European Social Science History Congress
2012 Glasgow meeting
Family/Demography Call For Papers
Network Chairs: Mary Louise Nagata firstname.lastname@example.org
Per Axelsson email@example.com
This is a very short list of topics proposed for the 2012 Glasgow meeting with the name and contact information of the organizer(s). We encourage you to organize more. The conference will be April 11-14, 2012. The deadline for pre-registration of papers and panels is May 1, 2011. Proposed panels need to have 4-5 papers and chair and discussant. We ask panels to have 4-5 papers because there are always drop-outs and we want to avoid panels with only 1-2 papers at the time of the congress. While one person can serve as both chair and discussant, it is better that these functions are served by different people. None of the presenters in a panel may serve as chair or discussant.
“Historical Demography in Comparative Perspective”
Eilidh Garrett firstname.lastname@example.org and Alice Reid email@example.com
We have had proposals for Scottish Historical Demography and German Historical Demography. Since there is so much interest in visiting topics of historical demography, we encourage paper proposals on any aspect of historical demography that can be included in topical panels addressing fertility, mortality, nuptiality, etc in comparison with Scottish and/or German historical demography.
“The History of Demography in Comparative Perspective”
Heinrich Hartmann firstname.lastname@example.org and Corinna Unger email@example.com
This panel proposes to discuss the history of demography as a scientific field and the role of demographers in societies and in policy making.
“European Long Term History of Families without Marriage: From the bastardy prone sub-society to PACS” Antoinette Fauve-Chamoux firstname.lastname@example.org and Daniela Detesan email@example.com .
This session intends to make links between long term models of illegitimacy in the European past, inegalitarian family transmission systems, female labour migration, sexual nonconformism, secularization of marriage, and the rising socio-demographic importance of stable couples that do not marry and raise children, through the present.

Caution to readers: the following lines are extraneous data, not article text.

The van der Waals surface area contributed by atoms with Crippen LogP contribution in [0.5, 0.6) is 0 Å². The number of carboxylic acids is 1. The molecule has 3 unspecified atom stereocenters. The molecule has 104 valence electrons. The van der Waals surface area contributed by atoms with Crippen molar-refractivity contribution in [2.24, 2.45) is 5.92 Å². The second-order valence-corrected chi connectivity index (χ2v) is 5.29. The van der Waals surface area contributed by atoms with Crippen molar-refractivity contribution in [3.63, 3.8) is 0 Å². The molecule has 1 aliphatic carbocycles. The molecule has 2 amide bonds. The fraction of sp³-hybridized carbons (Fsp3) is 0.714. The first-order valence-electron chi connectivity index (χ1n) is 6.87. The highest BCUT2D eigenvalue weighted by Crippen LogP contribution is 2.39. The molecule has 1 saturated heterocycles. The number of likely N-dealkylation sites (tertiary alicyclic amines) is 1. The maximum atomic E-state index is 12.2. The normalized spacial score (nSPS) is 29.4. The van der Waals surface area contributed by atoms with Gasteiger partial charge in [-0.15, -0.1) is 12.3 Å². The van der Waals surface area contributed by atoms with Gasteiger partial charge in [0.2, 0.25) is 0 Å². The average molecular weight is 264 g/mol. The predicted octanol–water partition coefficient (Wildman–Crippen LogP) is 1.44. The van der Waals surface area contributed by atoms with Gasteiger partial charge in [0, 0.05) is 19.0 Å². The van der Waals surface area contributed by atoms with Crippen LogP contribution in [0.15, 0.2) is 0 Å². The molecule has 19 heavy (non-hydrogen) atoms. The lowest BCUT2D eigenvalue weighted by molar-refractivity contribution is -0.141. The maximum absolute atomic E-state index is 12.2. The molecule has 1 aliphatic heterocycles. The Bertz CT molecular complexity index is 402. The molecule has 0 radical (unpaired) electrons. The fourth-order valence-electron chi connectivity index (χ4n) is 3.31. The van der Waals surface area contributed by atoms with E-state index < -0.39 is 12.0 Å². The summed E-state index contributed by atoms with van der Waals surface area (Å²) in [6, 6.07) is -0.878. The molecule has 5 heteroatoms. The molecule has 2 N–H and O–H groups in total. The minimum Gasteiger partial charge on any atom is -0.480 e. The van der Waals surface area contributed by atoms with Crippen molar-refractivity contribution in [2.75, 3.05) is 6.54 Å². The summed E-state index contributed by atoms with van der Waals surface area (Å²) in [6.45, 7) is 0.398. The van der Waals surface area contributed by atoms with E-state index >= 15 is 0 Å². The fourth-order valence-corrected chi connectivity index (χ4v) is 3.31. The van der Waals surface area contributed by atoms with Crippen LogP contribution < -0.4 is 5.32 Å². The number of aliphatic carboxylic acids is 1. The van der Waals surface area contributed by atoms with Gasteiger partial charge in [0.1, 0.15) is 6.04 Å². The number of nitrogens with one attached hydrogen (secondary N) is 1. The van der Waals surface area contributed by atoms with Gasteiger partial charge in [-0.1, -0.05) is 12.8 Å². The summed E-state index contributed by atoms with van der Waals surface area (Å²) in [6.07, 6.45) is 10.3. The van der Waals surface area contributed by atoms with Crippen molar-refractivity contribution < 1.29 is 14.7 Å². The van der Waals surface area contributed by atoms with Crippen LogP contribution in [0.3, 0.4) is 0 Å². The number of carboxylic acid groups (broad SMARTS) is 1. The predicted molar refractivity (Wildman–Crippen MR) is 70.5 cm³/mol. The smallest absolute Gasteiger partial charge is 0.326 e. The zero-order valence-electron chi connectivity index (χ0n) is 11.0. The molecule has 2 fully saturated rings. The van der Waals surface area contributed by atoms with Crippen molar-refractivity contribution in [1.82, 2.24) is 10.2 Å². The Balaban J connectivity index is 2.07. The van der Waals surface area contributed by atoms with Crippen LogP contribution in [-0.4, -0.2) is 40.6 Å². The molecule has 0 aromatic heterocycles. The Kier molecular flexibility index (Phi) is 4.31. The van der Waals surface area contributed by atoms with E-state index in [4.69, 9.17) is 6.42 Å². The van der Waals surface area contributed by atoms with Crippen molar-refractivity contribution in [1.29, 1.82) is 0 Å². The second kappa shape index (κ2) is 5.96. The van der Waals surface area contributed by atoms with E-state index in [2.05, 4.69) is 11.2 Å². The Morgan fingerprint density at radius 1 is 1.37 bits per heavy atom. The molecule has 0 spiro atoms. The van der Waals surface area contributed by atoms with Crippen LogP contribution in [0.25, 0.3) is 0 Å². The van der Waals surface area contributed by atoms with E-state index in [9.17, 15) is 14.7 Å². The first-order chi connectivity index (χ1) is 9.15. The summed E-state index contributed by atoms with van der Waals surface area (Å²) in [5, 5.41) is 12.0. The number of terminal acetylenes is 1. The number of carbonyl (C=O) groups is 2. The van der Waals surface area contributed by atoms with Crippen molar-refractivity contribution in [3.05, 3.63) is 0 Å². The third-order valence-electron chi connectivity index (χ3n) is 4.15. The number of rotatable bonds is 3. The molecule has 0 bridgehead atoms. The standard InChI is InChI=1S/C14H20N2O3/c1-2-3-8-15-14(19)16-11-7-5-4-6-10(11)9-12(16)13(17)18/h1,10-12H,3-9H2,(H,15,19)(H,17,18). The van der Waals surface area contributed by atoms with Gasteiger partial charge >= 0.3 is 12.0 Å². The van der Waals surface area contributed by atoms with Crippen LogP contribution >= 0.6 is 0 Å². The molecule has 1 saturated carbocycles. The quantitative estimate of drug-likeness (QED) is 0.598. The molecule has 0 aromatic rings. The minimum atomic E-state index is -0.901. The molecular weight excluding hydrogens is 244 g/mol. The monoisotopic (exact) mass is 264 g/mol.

“State Formation and Family Formation, 1500-1800”Arne Solli firstname.lastname@example.org .
This session aims to address the effect of changing state policies towards marriage, division of farm holdings and inheritance or succession practices in shaping practices of family formation during the early modern period.
“Nation Building, Life Course and Family Formation, 1750-1900” Arne Solli email@example.com .
This session aims to address the effect of state policies designed to develop a modern nation state upon life course and family formation. For example, public schools could prevent children leaving home early and serve to standardize life-course transitions.
“The Role of the State in Shaping Family Decisions” Marie-Pierre Arrizabalaga Marie-Pierre.Arrizabalaga@u-cergy.fr .
This session aims to address the role of state legislation in shaping family decisions.
“The Effects of Immunization Legislation against Infectious Diseases" Hiroshi Kawaguchi firstname.lastname@example.org
This session aims to compare the effects of legislation regarding immunization legislation in the 19th century.
“Women, Family Income and Expenditure in the 19th and Early 20th Centuries” Beatrice Moring email@example.com
The aim of the session is to analyse the collaborative activities of family members in achieving what has been called “the household income.” Where such data is available it is also the aim to discuss the structure of the family expenditure. The session will welcome papers about earnings of women and children, keeping lodgers as a source of income, consumption patterns affected by the gender composition of the household and of course budget studies. It is a well known fact that, while large quantities of economic and population statistics were collected in the 19th century, data on the earnings of women were often not recorded. It has therefore often been necessary to approach the issue of the economic situation of families through sources that have their origin in social surveys, oral history or even anthropological collections. Some budget studies were however made by statistical offices, in connection with labour and cost surveys, with the intention of finding out the living standard of working families. The question of the earnings of women and children and their importance for the family economy is not only a survival issue, but can also illuminate the power structure within the family and the bargaining of family members to achieve a greater share of the family pool.